The Paradox Hotel (Ballantine Books 2022) is next to the Einstein Intercentury Timeport that transports the ultra-wealthy to the time period of their choice for an exorbitant fee. January Cole runs security at the hotel, which is never easy but especially hard right now with multiple delayed time flights just as the three trillionaire bidders for the US government-owned timeport begin to arrive: Vince Teller, a racist real estate magnate; Prince Mohammad al Khalid bin Saud, the Crown Prince of Saudi Arabia; Osgood Davis, a tech and data investor who wants to fix climate change. Since those with delayed flights aren’t checking out, those arriving can’t check in, and everyone is demanding the best suites. The blizzard rolling in compounds the problem and ground travel to another hotel or airport is impossible. January also has personal problems. She is still deep in grief over the accidental death of Mena, the love of her life. Working close to the timeport is dangerous, the effects of time slippage increase over time, and January has become Unstuck, moving uncontrollably backwards and forward in time. She pretends to be still in Stage One, but knows she’s moved to Stage Two — mandatory relocation away from the timeport before the fatal Stage Three takes hold. But January met Mena at the Paradox, often sees her ghost, and can’t bear the thought of losing her again by leaving. Then January finds a murdered man in Room 526. Since no one else notices the bloody corpse, she knows the murder is in the future, and sets out to identify the man and prevent it. While patrolling the hotel three small dinosaurs the size of chickens dash through the lobby, and she has another future problem to solve: preventing the smuggler from bringing them back from the Late Cretaceous. January’s flying computer assistant/health monitor Ruby begins checking the Late Cretaceous passenger lists and reviewing the camera feeds outside Room 526, and notices that some of the video feeds have been erased, leaving giant holes in the security monitoring. January manages to neutralize life-threatening attacks on the trillionaire bidders but isn’t sure if they are trying to eliminate each other or if someone is trying to sabotage the privatization of the timeport. January fights to maintain her own mental stability as she works with Ruby to protect the Paragon’s guests while solving a murder that hasn’t happened yet in this intense science fiction thriller.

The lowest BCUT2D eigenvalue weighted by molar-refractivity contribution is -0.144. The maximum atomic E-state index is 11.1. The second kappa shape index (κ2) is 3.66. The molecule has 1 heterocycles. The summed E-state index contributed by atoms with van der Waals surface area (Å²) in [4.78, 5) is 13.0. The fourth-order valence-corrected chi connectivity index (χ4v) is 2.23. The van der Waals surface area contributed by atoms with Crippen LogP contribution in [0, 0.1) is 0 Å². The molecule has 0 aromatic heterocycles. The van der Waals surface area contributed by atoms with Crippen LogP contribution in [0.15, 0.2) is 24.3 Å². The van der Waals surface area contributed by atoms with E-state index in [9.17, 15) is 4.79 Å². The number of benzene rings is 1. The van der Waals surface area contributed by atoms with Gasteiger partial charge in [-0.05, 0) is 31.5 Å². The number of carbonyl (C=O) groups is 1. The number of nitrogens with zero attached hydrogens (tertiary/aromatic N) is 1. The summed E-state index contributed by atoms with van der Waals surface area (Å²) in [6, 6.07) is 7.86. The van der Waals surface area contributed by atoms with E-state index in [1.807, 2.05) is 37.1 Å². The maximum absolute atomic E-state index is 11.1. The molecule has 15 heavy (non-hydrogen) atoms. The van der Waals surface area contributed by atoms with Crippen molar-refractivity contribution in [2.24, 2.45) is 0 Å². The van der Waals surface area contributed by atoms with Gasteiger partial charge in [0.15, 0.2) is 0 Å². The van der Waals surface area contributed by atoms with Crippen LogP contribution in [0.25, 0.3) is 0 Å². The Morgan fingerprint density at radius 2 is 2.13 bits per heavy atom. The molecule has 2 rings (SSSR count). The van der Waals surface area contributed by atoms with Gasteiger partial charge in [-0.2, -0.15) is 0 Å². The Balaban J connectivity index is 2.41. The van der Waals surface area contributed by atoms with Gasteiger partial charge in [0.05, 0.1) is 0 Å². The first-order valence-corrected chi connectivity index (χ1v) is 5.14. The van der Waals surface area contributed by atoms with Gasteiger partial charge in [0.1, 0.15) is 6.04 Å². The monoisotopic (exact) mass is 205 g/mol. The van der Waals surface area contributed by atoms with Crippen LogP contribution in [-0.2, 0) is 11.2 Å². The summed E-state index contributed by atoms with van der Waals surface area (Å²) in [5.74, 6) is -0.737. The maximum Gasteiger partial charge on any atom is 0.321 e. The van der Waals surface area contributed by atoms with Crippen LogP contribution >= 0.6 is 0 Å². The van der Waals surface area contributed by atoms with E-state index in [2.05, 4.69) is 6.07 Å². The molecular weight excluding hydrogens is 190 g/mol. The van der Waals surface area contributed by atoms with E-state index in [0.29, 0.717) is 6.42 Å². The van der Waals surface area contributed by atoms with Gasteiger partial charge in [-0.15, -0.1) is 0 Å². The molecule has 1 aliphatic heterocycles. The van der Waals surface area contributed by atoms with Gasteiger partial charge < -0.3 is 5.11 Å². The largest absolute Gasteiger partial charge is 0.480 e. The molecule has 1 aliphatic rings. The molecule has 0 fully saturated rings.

My Heart Is a ChainsawStephen Graham Jones